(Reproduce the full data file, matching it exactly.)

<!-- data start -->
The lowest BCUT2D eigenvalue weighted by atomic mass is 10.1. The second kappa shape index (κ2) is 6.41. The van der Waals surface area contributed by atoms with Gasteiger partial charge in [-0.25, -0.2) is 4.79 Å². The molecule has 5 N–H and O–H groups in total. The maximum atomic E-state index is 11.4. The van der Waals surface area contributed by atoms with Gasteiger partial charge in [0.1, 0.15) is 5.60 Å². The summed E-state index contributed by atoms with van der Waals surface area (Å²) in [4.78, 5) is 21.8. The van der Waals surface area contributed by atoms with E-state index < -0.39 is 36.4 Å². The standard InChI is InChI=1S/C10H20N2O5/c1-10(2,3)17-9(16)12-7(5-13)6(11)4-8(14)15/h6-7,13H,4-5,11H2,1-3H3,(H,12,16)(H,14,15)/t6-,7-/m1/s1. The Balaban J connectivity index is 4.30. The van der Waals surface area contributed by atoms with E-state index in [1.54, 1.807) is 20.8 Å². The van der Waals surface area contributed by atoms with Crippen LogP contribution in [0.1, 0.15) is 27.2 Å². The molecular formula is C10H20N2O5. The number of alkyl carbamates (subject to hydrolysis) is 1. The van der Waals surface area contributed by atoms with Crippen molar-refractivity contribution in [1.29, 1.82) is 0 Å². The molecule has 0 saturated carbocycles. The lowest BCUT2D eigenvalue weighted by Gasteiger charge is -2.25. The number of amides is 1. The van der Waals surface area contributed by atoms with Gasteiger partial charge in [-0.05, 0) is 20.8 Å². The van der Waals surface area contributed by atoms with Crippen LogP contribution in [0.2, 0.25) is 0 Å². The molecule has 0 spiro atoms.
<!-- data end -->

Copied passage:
The lowest BCUT2D eigenvalue weighted by atomic mass is 10.1. The second kappa shape index (κ2) is 6.41. The van der Waals surface area contributed by atoms with Gasteiger partial charge in [-0.25, -0.2) is 4.79 Å². The molecule has 5 N–H and O–H groups in total. The maximum atomic E-state index is 11.4. The van der Waals surface area contributed by atoms with Gasteiger partial charge in [0.1, 0.15) is 5.60 Å². The summed E-state index contributed by atoms with van der Waals surface area (Å²) in [4.78, 5) is 21.8. The van der Waals surface area contributed by atoms with E-state index < -0.39 is 36.4 Å². The standard InChI is InChI=1S/C10H20N2O5/c1-10(2,3)17-9(16)12-7(5-13)6(11)4-8(14)15/h6-7,13H,4-5,11H2,1-3H3,(H,12,16)(H,14,15)/t6-,7-/m1/s1. The Balaban J connectivity index is 4.30. The van der Waals surface area contributed by atoms with E-state index in [1.54, 1.807) is 20.8 Å². The van der Waals surface area contributed by atoms with Crippen LogP contribution in [0.1, 0.15) is 27.2 Å². The molecular formula is C10H20N2O5. The number of alkyl carbamates (subject to hydrolysis) is 1. The van der Waals surface area contributed by atoms with Crippen molar-refractivity contribution in [1.29, 1.82) is 0 Å². The molecule has 0 saturated carbocycles. The lowest BCUT2D eigenvalue weighted by Gasteiger charge is -2.25. The number of amides is 1. The van der Waals surface area contributed by atoms with Gasteiger partial charge in [-0.05, 0) is 20.8 Å². The van der Waals surface area contributed by atoms with Crippen LogP contribution in [0.2, 0.25) is 0 Å². The molecule has 0 spiro atoms.